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A RIGGED ELECTION? I’ll show you a rigged election, 1888-style. It makes today’s conspiracy theories sound like Sunday School play.
A bit of background: The concept of ballot as we know it didn’t exist until the Ballot Act of the British Parliament in 1872. What’s more, the Act’s primary target was Australia.
Even today, according to Merriam-Webster Online, “an official ballot printed at public expense on which the names of all the candidates and proposals appear and which is distributed only at the polling place and marked in secret” is an Australian ballot.
The U.S. didn’t adopt anything similar for nearly two decades. A full story is given at Smithsonian.com’s ”The Vote That Failed,” by S.J. Ackerman, November 1998. I offer a few tidbits here.
In U.S. colonial times, eligible voters (i.e., white male property owners) went to designated polling places where they declared their choices aloud for all to hear. As late as 1888, Kentucky continued this practice.
In the other states by the 1880s, each political party printed its own “ticket” for each voting district. Voters got tickets from the party and, at election time, put these tickets into the voting boxes at polling places.
There was no secrecy. Voting boxes had glass sides. Party tickets were easily recognized. What’s more bizarre, there were generally recognized techniques of stuffing these voting boxes.
For example, Colonizers were hired by political parties to go into hotly contested districts and vote appropriately. Floaters were enterprising individuals who flitted from party headquarters to party headquarters to get the best financial deal. Repeaters started voting early in the day and kept it up, often changing disguise.
It reminds me of Gracie Allen’s comedic run for the U.S. presidency in 1940. Her campaign song was priceless: “Even big politicians don’t know what to do/Gracie doesn’t know either/But neither do you!” and also “Vote for Gracie/Keep voting all day long!”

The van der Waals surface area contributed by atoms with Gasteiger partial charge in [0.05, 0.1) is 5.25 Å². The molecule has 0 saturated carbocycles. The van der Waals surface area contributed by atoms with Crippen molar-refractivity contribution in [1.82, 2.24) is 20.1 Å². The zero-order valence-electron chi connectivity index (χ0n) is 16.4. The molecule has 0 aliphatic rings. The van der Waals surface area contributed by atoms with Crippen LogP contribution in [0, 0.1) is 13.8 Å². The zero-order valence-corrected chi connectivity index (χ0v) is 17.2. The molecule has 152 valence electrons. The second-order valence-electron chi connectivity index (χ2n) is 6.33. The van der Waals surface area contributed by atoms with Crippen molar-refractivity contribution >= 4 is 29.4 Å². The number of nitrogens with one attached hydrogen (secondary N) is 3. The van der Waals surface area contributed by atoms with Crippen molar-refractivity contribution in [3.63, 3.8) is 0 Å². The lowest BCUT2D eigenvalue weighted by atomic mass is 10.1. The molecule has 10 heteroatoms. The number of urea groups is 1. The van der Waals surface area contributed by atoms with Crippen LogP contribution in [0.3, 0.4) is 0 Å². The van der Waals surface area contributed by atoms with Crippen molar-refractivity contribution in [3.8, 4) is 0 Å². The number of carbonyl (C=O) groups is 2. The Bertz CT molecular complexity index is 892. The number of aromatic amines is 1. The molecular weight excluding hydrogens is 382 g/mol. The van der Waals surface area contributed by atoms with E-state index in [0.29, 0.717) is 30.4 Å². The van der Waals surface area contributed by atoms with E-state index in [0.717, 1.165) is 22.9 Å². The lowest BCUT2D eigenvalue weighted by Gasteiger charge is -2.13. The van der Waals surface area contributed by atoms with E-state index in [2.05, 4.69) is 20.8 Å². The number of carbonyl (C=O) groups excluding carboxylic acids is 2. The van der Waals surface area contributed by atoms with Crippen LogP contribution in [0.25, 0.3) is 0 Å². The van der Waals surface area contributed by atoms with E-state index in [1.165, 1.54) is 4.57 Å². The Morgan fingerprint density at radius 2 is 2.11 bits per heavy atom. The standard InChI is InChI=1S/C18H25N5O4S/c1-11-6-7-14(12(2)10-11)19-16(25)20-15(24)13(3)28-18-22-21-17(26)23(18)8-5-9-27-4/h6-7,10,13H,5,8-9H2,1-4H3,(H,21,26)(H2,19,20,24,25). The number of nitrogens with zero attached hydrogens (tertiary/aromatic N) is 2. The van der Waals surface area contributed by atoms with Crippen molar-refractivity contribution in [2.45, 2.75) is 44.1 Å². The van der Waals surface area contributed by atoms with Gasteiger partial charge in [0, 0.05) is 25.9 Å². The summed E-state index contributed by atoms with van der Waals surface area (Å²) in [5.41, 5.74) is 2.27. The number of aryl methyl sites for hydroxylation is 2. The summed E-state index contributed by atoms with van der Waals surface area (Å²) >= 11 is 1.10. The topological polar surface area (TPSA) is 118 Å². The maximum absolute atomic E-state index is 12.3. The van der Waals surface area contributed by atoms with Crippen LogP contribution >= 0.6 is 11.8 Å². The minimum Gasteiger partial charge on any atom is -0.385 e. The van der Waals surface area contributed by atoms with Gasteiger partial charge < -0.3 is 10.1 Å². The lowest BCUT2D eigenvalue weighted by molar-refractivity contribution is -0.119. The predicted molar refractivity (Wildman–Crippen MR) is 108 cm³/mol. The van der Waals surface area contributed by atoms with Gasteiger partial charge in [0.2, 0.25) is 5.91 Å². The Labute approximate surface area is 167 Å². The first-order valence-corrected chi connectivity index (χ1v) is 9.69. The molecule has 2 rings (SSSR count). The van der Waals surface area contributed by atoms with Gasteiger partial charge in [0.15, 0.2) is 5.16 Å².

The presidential election of 1888 pitted Democrat incumbent Grover Cleveland against Republican Benjamin Harrison, grandson of William Henry Harrison, winner of the equally bizarre 1840 election.
“Grover the Good” had won in 1884 despite being an alleged draft dodger and womanizer. He was rumored to have an illegitimate son, something Cleveland never denied.
Benjamin Harrison was the big business choice, and was the favorite-son nominee from Indiana, a state rich in political sculduggery.
The treasurer of the Republican National Committee was William Wade Dudley. The RNC had lots of money and Dudley had an idea how to use it.
Notes Smithsonian author Ackerman, “In a fabulously indiscreet circular on Republican National Committee stationery he instructed local leaders in Indiana: ‘Divide the floaters into blocks of five, and put a trusted man with necessary funds in charge,’ being sure ‘to make him responsible that none get away and all vote our ticket.’ ”
Once the story broke, Dudley claimed the instructions were Democrat forgeries and he filed law suits against the newspapers printing it.
Indiana Republicans even brought in faux voters from Pennsylvania, already in Harrison’s pocket. Writes Ackerson, “With the whole nation watching, Dudley brazenly bought blocks of votes in Indiana.”
Benjamin Harrison became the 23rd President of the United States. Grover Cleveland became what Ackerman calls, “the most celebrated martyr to voter fraud and vote buying.”
The country reacted. Following the election, the city of Louisville, Kentucky, and the Commonwealth of Massachusetts both adopted the secret ballot system used in New South Wales, Australia. Nine states, including Indiana, followed suit in 1889. By the presidential election of 1892, 38 of the country’s 44 states had voting by secret ballot.
The tale ends happily. Grover Cleveland is unique in American political life: He is both the 22nd and 24th President of the United States. ds
© Dennis Simanaitis, SimanaitisSays.com, 2016